- The Explanation to Section 7 of the Code states that a Financial Creditor in whose case no default has taken place may also file a petition for initiation of corporate insolvency resolution process under Section 7 of the Code for default along with other creditors joined with him. In the present appeal, since the Petitioner 1 was not eligible to file an application in the capacity of a Financial Creditor as held by the NCLT, the joint petition at the instance of Petitioner 2 and Petitioner 3 was also not maintainable.
- Further, there was nothing on the record to suggest that the Petitioner 2 and the Petitioner 3 had given loans to the Company which could be deemed to be a ‘disbursement of an amount for consideration for the time value of money‘ which is the first essential requirement to fall within the ambit of the definition of the term “Financial Debt” under Section 5(8) of the Code. Thus, the Petitioners failed to satisfy the requirements of a “Financial Debt” i.e. the loan granted by the Petitioner 2 and Petitioner 3 does not comply with the substantive definition of “Financial Debt” under the Code.
The mere fact that the Company paid interest at the rate of 12% per annum during a certain period cannot be the ground to hold that the ‘debt’ shall be deemed to be a “Financial Debt” in terms of the Code and further that the said loans cannot be termed as “disbursement of an amount for consideration for the time value of money” which is a necessary requirement for the debt to be construed as a ‘Financial Debt’ enabling the Petitioners to initiate proceedings in their capacity as ‘Financial Creditors’ under the Code.
The order of the NCLAT lays down a critical distinction between a “debt” and a “Financial Debt”. In accordance with Section 5(8) of the Code, the essential requirement of a ‘Financial Debt’ is that in order for a debt to be construed as a Financial Debt, the debt should have been disbursed against the consideration for the time value of money. The meaning of the term financial debt and time value has been deliberated upon by the NCLAT in the following matters:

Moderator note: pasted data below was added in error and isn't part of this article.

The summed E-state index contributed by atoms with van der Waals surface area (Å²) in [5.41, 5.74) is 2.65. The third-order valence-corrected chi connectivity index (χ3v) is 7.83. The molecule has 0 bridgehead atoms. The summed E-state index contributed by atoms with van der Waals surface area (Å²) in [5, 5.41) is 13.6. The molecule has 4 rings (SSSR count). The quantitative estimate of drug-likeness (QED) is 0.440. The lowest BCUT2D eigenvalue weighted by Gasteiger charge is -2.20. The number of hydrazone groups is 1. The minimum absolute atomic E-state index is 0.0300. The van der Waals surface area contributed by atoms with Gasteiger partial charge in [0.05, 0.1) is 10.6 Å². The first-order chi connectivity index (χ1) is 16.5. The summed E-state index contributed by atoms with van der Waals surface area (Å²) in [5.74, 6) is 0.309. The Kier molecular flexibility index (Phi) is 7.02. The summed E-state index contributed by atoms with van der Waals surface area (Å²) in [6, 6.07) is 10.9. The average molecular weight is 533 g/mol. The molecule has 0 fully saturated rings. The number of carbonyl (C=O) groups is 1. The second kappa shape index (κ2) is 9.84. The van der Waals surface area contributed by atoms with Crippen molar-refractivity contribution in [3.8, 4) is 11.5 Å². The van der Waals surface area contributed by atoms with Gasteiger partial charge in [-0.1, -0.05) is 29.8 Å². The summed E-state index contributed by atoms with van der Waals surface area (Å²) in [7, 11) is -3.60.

- In the matter of B.V.S Lakshmi v. Geometrix Laser Solutions Private Limited, the NCLAT held that the definition of ‘Financial Debt’ under Section 5(8) of the Code uses the word ‘includes‘, meaning that the kinds of financial debts illustrated in the definition are not exhaustive.
- In Nikhil Mehta and sons (HUF) v. AMR Infrastructures, the NCLAT interpreted that the word ‘Financial Debt’ is ordinarily used in the context for a sum of money received today to be paid over a period of time in a single or series of payments in future. A ‘Financial Debt’ may also be a sum of money invested today to be repaid over a period of time in a single or series of instalments to be paid in future. Further, the meaning of the term ‘time value’” as defined in Black’s Law Dictionary (9th Edition) is the price associated with the length of time that an investor must wait until an investment matures or the related income is earned.
The inference one may draw from the ratio of the NCLAT in the matter is that in a situation where the creditor is unable to prove that the loan has been disbursed for a stipulated period with sight of the date when repayment of the loan is to be made, the loan would not meet the requirements of a “Financial Debt“. Any lender disbursing such loan may be compelled to seek recourse in the civil courts since the remedies under the Code are available only to Financial Creditors and Operational Creditors. This highlights the importance of having crystallized terms in respect of any lending in the absence of which a creditor may possibly not have recourse under the Code.